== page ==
Voters are closely divided in their opinions of both of last week’s major rulings. Negative views of the Supreme Court are at their highest level in nearly nine years of regular surveying. Positive opinions are also up to a less dramatic three-year high.
(Want a free daily e-mail update? If it’s in the news, it’s in our polls). Rasmussen Reports updates are also available on Twitter or Facebook.
The survey of 1,000 Likely Voters was conducted on June 30-July 1, 2015 by Rasmussen Reports. The margin of sampling error is +/- 3 percentage points with a 95% level of confidence. Field work for all Rasmussen Reports surveys is conducted by Pulse Opinion Research, LLC. See methodology.
Earlier this year, 26% of voters told Rasmussen Reports that President Obama should have the right to ignore federal court rulings if they are standing in the way of actions he feels are important for the country. Forty-three percent (43%) of Democrats shared this belief, while 81% of Republicans and 67% of unaffiliated voters disagreed.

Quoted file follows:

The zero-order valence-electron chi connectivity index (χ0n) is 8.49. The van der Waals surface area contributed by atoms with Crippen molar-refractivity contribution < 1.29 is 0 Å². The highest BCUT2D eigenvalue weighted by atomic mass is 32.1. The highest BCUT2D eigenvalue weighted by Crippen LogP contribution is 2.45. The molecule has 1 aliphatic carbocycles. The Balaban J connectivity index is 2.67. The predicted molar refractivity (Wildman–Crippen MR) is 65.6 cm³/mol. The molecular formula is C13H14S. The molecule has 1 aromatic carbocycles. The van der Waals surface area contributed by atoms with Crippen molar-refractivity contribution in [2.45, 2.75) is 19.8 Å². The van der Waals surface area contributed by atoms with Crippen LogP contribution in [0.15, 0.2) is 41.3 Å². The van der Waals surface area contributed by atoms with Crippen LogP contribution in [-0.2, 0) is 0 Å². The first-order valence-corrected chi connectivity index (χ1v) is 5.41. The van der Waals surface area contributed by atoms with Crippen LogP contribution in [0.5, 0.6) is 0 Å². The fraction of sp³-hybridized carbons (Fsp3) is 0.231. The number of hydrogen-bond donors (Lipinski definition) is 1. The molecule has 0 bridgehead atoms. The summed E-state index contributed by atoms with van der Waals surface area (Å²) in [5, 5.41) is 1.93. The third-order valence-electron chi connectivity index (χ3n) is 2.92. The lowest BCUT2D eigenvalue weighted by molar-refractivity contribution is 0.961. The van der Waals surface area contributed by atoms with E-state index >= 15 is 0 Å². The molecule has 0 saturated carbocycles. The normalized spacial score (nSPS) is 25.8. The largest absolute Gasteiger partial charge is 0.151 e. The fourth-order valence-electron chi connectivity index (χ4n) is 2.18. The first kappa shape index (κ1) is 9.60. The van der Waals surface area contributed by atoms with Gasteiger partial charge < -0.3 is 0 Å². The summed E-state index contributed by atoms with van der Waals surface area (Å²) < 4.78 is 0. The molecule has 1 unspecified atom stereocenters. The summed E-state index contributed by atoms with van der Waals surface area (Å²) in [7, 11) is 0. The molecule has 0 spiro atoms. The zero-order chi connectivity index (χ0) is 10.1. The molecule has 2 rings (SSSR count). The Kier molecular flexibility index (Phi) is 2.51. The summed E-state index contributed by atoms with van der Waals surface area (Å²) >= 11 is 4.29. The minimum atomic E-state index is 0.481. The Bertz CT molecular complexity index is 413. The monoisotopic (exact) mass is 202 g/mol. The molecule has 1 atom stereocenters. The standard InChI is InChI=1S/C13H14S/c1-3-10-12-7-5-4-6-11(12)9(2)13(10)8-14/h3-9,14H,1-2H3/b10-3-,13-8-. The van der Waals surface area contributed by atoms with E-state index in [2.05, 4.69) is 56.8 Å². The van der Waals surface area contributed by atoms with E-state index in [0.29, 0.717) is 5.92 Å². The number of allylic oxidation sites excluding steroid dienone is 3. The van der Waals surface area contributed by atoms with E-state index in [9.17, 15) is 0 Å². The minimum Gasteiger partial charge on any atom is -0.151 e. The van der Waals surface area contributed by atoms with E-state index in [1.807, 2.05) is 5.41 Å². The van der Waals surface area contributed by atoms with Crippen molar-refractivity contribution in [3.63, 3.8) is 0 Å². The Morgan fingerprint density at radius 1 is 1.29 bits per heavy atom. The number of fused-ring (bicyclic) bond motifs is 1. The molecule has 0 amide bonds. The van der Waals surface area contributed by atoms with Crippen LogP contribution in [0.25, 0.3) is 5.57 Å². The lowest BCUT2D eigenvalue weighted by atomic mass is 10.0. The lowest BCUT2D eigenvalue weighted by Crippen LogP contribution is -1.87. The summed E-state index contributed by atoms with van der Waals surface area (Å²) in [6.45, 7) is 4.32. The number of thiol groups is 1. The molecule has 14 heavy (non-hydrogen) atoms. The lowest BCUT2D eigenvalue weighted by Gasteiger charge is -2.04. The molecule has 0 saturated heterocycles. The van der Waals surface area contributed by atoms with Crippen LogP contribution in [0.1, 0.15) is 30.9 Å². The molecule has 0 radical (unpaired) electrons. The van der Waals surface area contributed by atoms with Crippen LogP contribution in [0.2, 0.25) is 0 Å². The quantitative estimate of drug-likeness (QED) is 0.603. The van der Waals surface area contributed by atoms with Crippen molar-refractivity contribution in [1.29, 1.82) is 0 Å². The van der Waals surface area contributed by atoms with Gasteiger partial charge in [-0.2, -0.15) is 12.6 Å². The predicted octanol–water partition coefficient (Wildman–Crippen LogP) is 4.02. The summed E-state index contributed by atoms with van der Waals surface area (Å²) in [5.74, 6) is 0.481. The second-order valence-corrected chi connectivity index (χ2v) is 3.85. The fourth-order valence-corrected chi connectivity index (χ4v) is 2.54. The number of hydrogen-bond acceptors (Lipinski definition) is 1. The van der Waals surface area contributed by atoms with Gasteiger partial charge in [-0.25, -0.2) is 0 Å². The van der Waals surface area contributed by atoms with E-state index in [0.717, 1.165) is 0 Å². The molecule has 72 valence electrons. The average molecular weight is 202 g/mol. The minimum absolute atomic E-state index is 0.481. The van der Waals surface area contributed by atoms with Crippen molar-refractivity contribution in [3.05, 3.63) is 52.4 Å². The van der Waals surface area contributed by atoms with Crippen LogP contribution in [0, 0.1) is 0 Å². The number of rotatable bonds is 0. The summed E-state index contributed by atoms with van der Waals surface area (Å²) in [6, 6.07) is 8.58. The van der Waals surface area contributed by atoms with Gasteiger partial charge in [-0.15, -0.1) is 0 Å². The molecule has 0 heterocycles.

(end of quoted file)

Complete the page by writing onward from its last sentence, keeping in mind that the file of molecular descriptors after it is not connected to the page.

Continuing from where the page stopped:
The more a voter approves of Obama’s performance, the more likely he or she is to say that states should not have the right to ignore the federal courts.
Higher income voters are more likely to oppose letting states ignore federal court rulings than those who earn less.
Support for ignoring the federal courts is up among most demographic groups, however.
SPECIAL: Let’s blast the hell out of Congress over the same-sex marriage ruling, demand funding for it not be allowed and return to states’ rights, the Constitution and conservative principles!
Most voters have long believed that the Supreme Court justices have their own political agenda, and they still tend to feel that that agenda is more liberal than conservative.